DVD / Blu-Ray

Trish & Lita: Best Friends, Better Rivals – DVD Review

Courtesy of WWE Home Video UK, Matthew Roberts reviews their latest DVD release; Trish & Lita: Best Friends, Better Rivals.

Join Matthew Roberts as he takes a look at the latest release from WWE Home Video, a two disc look at Trish Stratus & Lita.

Fans of a certain age will probably have (or at least seen) the stand alone releases of previous DVD’s dedicated to the two subjects of WWE Home Video’s latest release, Trish and Lita – Best Friends, Better Rivals. Given the, shall we say, peculiar way in which the Attitude Era treated women it’s perhaps no surprise that 100% Stratusfaction Guaranteed and It Just Feels Right have been consigned to history and brand new profiles have been produced.  Which isn’t to say that the AE/treatment of women in the WWE is glossed over on either disc, just that this is 2019 and WWE has a corporate image to uphold!

The set features one disc for each star.  Although there is some overlap in content due to their WWE stories overlapping so much, the match choices on each disc are completely different.  Each have clips from new sit-down interviews with each woman, although these are spread around between matches and do not amount to all that much (although they are welcome).

Disc one profiles Trish Stratus.  She talks us through her days as a fitness model but says it was always a dream to sign with the WWE and that she had made many preparations towards that day.  Her debut alongside Test and Albert is noted, as are the implications of the “T&A” name. For the first time, but not the last on the collection, the match between Albert and Crash Holly to “showcase” this era is a short one. Although we start off with that men’s match it is a problem the women would face for decades to come. 

An October 2000 Raw Bra & Panties match is symbolic of the era although from there we move to the attempt to get serious about women’s wrestling, signified by Survivor Series 2001 and the 6-Pack Challenge for the Women’s Title.  It’s a cut above what you might have expected from the WWE at the time but you’d struggle to say it’s “good”.  The same thoughts surround the WrestleMania X8 Triple Threat between Trish, Lita and Jazz, the Unforgiven 2002 match between Trish & Molly Holly and the WrestleMania XIX Triple Threat between Trish, Victoria and Jazz. All are watchable, but none excel.  And as I’ll explain later, this is not meant to disparage the talent involved.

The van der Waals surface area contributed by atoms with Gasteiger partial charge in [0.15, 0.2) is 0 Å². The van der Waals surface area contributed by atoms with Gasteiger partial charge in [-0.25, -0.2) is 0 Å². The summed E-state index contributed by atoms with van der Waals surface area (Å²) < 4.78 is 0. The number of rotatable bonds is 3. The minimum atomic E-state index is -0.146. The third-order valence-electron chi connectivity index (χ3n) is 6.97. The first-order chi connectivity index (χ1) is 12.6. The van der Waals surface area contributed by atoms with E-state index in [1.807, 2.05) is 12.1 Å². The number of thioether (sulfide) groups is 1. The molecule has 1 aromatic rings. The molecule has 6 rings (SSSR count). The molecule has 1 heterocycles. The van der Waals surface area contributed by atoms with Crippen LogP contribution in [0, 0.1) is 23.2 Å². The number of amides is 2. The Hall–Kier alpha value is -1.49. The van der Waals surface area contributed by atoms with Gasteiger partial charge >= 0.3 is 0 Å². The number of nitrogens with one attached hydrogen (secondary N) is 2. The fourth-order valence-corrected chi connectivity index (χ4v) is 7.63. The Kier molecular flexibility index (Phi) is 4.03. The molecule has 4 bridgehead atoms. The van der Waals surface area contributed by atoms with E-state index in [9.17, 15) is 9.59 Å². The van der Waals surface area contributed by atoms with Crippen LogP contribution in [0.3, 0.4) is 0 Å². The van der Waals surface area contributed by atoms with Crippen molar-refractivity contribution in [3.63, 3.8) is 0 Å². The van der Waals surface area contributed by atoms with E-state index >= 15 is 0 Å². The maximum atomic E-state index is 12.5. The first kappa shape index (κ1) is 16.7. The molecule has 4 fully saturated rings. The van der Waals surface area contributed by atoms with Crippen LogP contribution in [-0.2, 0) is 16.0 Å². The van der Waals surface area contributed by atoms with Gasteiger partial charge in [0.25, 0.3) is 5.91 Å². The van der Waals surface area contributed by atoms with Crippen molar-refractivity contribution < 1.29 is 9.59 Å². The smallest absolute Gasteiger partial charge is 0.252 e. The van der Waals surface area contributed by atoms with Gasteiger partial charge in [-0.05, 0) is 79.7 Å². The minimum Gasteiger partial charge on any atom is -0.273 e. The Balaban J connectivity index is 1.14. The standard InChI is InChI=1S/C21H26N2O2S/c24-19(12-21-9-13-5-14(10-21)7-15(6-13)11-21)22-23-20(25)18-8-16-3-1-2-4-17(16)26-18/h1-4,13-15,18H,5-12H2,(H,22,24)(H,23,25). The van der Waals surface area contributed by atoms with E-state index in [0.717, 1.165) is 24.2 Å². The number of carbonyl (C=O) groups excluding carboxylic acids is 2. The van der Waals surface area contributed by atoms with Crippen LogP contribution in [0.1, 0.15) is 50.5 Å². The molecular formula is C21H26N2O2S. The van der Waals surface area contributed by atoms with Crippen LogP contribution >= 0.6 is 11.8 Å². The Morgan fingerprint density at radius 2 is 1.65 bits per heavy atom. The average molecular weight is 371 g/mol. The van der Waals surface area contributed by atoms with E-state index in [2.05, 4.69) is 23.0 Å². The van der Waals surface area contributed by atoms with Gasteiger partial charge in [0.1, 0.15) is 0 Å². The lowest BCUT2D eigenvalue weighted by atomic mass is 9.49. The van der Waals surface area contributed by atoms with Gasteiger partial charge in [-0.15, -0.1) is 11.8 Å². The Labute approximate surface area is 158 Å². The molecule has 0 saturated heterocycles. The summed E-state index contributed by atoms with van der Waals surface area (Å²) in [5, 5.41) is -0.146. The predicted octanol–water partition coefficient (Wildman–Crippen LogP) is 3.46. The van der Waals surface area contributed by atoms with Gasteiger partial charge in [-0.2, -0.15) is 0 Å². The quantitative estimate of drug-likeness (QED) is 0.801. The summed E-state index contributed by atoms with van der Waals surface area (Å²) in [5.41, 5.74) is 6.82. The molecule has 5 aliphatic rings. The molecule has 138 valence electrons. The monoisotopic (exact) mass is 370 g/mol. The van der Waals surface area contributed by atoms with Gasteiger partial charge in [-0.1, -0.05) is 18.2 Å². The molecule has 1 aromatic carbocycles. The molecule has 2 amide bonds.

The storyline involving Chris Jericho and Christian with Trish is looked at and provides the best match so far as Trish and Christian face Y2J from Backlash 2004.  The New Year’s Revolution 2005 match between Trish and Lita is ok but then we get to one of the most infamous storylines and matches from the time period, as Mickie James makes her way to the WWE and turns from excited fan to demented stalker with “possible” lesbian tendencies.  Their WrestleMania 22 match is perhaps most remembered for what the WWE once again won’t show you here but it’s probably the best womens’ singles match seen on here yet.  Trish says goodbye to Raw with a match with Mickie James from September 2006 before lifting the title in her final (for now) WWE match at Unforgiven against Lita.  Trish does tell the tale of her departure and that she was shocked she was allowed to bow out as champion. 

Trish’s full Hall of Fame speech from the 2013 ceremony is included before we finish with a ten woman tag match from her 2018 return on Raw. 

Disc two’s profile of Lita follows the same format, though disappointingly makes no mention of her pre WWE exploits. Her debut, as the high flying valet of Essa Rios as he takes on Gillberg is the first match and is only memorable for Lita’s moonsault after the match. In February 2000, you simply did not see women doing these kind of moves on WWE TV.  A fact Lita acknowledges whilst also saying that many of the male wrestlers didn’t agree with her doing it either.